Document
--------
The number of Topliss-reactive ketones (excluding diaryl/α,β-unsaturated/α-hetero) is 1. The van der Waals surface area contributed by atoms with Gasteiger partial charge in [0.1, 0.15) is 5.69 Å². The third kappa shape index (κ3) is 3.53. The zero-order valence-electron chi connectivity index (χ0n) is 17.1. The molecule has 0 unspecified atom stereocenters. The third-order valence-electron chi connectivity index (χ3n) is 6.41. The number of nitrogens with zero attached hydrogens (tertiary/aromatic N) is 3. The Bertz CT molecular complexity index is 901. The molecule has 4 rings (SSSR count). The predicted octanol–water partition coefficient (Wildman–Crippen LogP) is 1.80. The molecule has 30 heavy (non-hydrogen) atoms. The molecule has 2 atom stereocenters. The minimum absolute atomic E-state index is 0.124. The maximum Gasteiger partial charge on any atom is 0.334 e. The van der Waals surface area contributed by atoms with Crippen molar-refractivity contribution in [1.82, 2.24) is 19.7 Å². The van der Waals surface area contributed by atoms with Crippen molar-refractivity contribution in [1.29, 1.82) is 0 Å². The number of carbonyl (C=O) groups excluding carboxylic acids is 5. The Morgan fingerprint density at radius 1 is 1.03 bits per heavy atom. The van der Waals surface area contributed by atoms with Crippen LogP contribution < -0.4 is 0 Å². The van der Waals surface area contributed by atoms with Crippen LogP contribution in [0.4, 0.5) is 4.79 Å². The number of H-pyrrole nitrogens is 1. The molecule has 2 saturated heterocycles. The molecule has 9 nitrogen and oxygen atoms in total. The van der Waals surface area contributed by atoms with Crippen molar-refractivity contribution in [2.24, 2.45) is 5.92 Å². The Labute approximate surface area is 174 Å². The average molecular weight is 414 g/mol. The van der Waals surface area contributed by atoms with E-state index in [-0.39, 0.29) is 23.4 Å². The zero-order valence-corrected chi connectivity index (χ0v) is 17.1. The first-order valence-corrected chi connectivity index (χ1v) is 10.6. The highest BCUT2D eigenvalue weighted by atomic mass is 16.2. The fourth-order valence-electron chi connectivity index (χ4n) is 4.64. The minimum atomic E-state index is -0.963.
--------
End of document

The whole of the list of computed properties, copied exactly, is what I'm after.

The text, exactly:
The number of Topliss-reactive ketones (excluding diaryl/α,β-unsaturated/α-hetero) is 1. The van der Waals surface area contributed by atoms with Gasteiger partial charge in [0.1, 0.15) is 5.69 Å². The third kappa shape index (κ3) is 3.53. The zero-order valence-electron chi connectivity index (χ0n) is 17.1. The molecule has 0 unspecified atom stereocenters. The third-order valence-electron chi connectivity index (χ3n) is 6.41. The number of nitrogens with zero attached hydrogens (tertiary/aromatic N) is 3. The Bertz CT molecular complexity index is 901. The molecule has 4 rings (SSSR count). The predicted octanol–water partition coefficient (Wildman–Crippen LogP) is 1.80. The molecule has 30 heavy (non-hydrogen) atoms. The molecule has 2 atom stereocenters. The minimum absolute atomic E-state index is 0.124. The maximum Gasteiger partial charge on any atom is 0.334 e. The van der Waals surface area contributed by atoms with Crippen molar-refractivity contribution in [1.82, 2.24) is 19.7 Å². The van der Waals surface area contributed by atoms with Crippen molar-refractivity contribution in [1.29, 1.82) is 0 Å². The number of carbonyl (C=O) groups excluding carboxylic acids is 5. The Morgan fingerprint density at radius 1 is 1.03 bits per heavy atom. The van der Waals surface area contributed by atoms with Crippen LogP contribution < -0.4 is 0 Å². The van der Waals surface area contributed by atoms with Crippen LogP contribution in [0.4, 0.5) is 4.79 Å². The number of H-pyrrole nitrogens is 1. The molecule has 2 saturated heterocycles. The molecule has 9 nitrogen and oxygen atoms in total. The van der Waals surface area contributed by atoms with Crippen molar-refractivity contribution in [2.24, 2.45) is 5.92 Å². The Labute approximate surface area is 174 Å². The average molecular weight is 414 g/mol. The van der Waals surface area contributed by atoms with E-state index in [-0.39, 0.29) is 23.4 Å². The zero-order valence-corrected chi connectivity index (χ0v) is 17.1. The first-order valence-corrected chi connectivity index (χ1v) is 10.6. The highest BCUT2D eigenvalue weighted by atomic mass is 16.2. The fourth-order valence-electron chi connectivity index (χ4n) is 4.64. The minimum atomic E-state index is -0.963.